Pennsylvania HARP Mortgage Lenders Can Bank on Recently Announced Two-Year Extension of the Obama Administrations Underwater Refinance Program

Cherry Hill, Pennsylvania (PRWEB) April 17, 2013

HARP Mortgage Lender, a national network of approved HARP mortgage professionals, reports that Pennsylvanias Home Affordable Refinance Program (HARP) has been extended for an additional two years, allowing underwater homeowners the ability to utilize a program that has helped over 45,000 Pennsylvanians and 2.2 million underwater borrowers nationwide save thousands of dollars per year since its inception in 2009.

The Federal Housing Finance Agencys extension was announced on April 11, 2013, and comes in the wake of a calendar year where user-friendly adjustments to HARP yielded record numbers of borrowers reaping the benefits of the program, with the average borrower saving over $ 4,300 per year on mortgage payments, according to a recent report by Fannie Mae. This included 19,944 new HARP borrowers in Pennsylvania for 2012, which makes up 44 percent of The Keystone States overall borrowers since the program began four years ago. The reason for the dramatic uptick is the provisions the Obama administration added to HARP in late 2011, which, among other major benefits, lifted the 125 percent loan-to-value (LTV) cap for borrowers, making the program increasingly attractive to Pennsylvania borrowers who are deeply underwater.

Click HERE to check HARP Loan Eligibility

And while the FHFA hasnt given an estimate yet on how many deeply underwater borrowers they expect to utilize HARP during its extension through January 31, 2015, the figure of 1.1 million HARP borrowers nationwide in 2012including 228,141 with LTVs over 125bodes well for this rapidly accelerating home loan tool.

About 30-40 percent of our clients have LTVs over 125 percent, says Anthony Piccone, President of 7th Level Mortgage in Cherry Hill, New Jersey. Our product guidelines will allow us to go up to 200 percent. Piccone adds that the average HARP loan his company sees is about $ 220,000.

Because of the incredible HARP interest rates, which hit a 40-year low for national interest rates at 3.31 percent last November, this means that not only can a HARP borrower pay half the interest rates they might have been paying on a property that they mortgaged at $ 400,000 before the housing market declined, but that rate is essentially slashed in half again when taking into account that HARP refinancing enables borrowers to pay interest rates based on what their property is currently worthnot what they might have overpaid for it.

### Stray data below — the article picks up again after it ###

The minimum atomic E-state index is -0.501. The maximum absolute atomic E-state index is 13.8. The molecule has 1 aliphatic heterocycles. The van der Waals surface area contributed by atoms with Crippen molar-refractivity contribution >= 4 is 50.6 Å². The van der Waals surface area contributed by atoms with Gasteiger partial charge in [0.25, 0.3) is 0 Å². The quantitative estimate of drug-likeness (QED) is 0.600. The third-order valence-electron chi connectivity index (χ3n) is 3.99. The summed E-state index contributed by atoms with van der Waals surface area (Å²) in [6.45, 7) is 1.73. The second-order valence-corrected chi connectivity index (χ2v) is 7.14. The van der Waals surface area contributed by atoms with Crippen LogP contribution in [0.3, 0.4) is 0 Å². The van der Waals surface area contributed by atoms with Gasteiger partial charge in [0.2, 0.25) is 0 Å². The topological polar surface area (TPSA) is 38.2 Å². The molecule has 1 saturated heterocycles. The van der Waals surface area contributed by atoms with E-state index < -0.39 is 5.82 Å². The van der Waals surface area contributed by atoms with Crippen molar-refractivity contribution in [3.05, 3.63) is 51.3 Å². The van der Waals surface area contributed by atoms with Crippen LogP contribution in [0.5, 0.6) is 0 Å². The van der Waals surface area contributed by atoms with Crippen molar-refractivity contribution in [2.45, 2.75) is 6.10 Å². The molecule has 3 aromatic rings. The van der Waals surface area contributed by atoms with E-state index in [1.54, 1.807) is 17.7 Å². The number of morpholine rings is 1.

Its because of incentives like this that Piccone points to a recent client of his who is saving over $ 389 per month through HARPwhich comes to about $ 4,700 in savings per year. And as that Fannie Mae report showed, clients like this one of Piccones are closer to the norm than they are exceptions to a rule.

In all, what the 2-year HARP extension means is more time for Pennsylvanias would-be borrowers to get their ducks in a row and make sure they are eligible to use a HARP refinance loan so that they can join the other 2.2 million users who are saving close to $ 5,000 every year.

About HARP:

The Federal Housing Finance Agency (FHFA), Fannie Mae, and Freddie Mac announced additions to the Home Affordable Refinance Program in October, 2011 that make it easier for lenders to refinance HARP-eligible mortgages for responsible borrowers.

The Home Affordable Refinance Program (HARP) works as a streamline refinance program that helps responsible borrowers who have been prompt with their mortgage payments, but might not have been able to refinance in recent years due of falling home values.

The Obama administration says that HARP will save homeowners $ 250 on average per month in mortgage payments, and recent numbers point to even higher savings. HARP is also expected to help 4-5 million underwater homeowners.

To qualify for HARP 2.0, borrowers must meet these requirements:

1) Their first mortgage loan is owned or guaranteed by Fannie Mae or Freddie Mac.

2) Fannie or Freddie acquired the loan before May 31, 2009.

3) Borrowers have to be up-to-date on mortgage payments.

4) A homes value cant exceed the amount owed on the home, or there is minimal equity.

5) All mortgage payments in the past 6 months have been paid promptly.

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